Brazil denies NSA fugitive Edward Snowden has applied for asylum
Foreign Minister Luiz Alberto Figueiredo says application would be considered; Oliver Stone to direct film about fugitive US intelligence contractor
Brazil’s foreign minister denied on Monday that fugitive US intelligence contractor Edward Snowden had applied to the Brazilian government for asylum.
Snowden, who is currently in Russia on temporary asylum that expires in August, told Brazil’s Globo TV in an interview aired on Sunday that he “would love to live in Brazil” and had formally applied for asylum there.
But Foreign Minister Luiz Alberto Figueiredo said that was not the case.
“If the request arrives, it will be considered. It hasn’t arrived,” he told O Globo.
Snowden sent shock waves around the world last year when he revealed the extent of Washington’s electronic eavesdropping, including the mass collection of phone data and spying on foreign leaders’ communications.
Brazilian President Dilma Rousseff was among those targeted, according to documents he leaked last year.
She cancelled a state visit to Washington after the revelations.
Meanwhile, Oliver Stone is to make a film about Snowden, based on a book by a British journalist.
Luke Harding, the author of The Snowden Files: The Inside Story of the World’s Most Wanted Man, said on Twitter that the US filmmaker had bought the film rights to the book.
Harding, who writes for The Guardian, said Stone would write and direct the film with his long-term producing partner Moritz Borman.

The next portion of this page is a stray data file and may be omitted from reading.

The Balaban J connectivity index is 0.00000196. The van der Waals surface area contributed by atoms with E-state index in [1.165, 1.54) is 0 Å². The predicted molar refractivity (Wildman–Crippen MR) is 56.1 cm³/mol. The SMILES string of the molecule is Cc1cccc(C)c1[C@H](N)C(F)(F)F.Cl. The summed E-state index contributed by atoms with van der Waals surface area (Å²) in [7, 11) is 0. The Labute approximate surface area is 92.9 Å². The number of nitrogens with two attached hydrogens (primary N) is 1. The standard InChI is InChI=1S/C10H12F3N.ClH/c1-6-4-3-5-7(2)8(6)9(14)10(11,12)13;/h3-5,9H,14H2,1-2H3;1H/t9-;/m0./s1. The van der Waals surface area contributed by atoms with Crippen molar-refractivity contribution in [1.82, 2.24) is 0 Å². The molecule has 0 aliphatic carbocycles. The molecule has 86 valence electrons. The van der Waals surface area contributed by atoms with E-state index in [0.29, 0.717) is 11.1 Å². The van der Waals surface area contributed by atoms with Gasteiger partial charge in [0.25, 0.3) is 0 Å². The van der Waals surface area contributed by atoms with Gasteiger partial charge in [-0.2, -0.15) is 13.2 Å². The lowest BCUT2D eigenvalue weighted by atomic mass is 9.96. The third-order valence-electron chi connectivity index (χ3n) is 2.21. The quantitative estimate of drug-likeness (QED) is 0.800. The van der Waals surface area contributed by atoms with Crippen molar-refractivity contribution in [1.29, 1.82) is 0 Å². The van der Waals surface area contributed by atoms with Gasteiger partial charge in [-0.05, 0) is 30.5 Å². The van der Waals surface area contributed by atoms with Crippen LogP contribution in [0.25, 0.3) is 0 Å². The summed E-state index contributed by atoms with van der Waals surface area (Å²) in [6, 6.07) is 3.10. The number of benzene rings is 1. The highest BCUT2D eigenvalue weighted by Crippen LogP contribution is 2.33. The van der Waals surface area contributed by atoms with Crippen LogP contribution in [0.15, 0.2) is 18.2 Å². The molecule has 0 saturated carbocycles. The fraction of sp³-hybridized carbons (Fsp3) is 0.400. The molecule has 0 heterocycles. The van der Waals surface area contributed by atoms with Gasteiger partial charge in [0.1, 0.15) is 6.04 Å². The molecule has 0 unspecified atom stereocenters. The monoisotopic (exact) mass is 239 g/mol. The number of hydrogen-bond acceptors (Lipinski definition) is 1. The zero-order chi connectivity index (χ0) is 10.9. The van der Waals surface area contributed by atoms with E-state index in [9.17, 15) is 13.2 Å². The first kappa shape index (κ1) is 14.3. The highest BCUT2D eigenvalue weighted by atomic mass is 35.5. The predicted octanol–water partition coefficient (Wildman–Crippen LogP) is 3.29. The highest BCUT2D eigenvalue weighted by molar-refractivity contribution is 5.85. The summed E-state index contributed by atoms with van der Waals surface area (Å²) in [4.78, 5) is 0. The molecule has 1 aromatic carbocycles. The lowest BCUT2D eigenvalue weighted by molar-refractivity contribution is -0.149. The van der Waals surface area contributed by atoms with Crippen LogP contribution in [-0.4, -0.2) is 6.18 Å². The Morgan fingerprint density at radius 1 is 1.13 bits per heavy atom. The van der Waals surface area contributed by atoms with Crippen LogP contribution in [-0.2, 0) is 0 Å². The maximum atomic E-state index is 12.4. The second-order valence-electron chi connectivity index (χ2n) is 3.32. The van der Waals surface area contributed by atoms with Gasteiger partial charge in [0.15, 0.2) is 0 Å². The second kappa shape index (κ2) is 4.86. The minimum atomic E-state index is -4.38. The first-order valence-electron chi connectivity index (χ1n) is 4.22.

“I’m thrilled and delighted,” the journalist said.
Stone, an Oscar-winning director whose films include Wall Street, JFK, and Nixon, said he was looking forward to making the film.
“This is one of the greatest stories of our time. A real challenge,” he said.
The Guardian said Stone had begun writing the screenplay, while Borman was “fast-tracking it as a major European co-production” to start filming before the end of the year.
Harding and other Guardian journalists are due to act as production and story consultants.
“The story of Edward Snowden is truly extraordinary, and the unprecedented revelations he brought to light have forever transformed our understanding of – and relationship with – government and technology,” said Alan Rusbridger, The Guardian’s editor-in-chief.
“We’re delighted to be working with Oliver Stone and Moritz Borman on the film.”
The Stone film is not the only one being made about Snowden, based on a Guardian writer’s book.
Sony Pictures Entertainment said last month it has acquired the rights to the new book by Glenn Greenwald, who led the Pulitzer Prize-winning team at the paper that covered the story.
James Bond franchise producers Michael Wilson and Barbara Broccoli will make the movie version of No Place to Hide, described as “a political film that will resonate with today’s moviegoers.”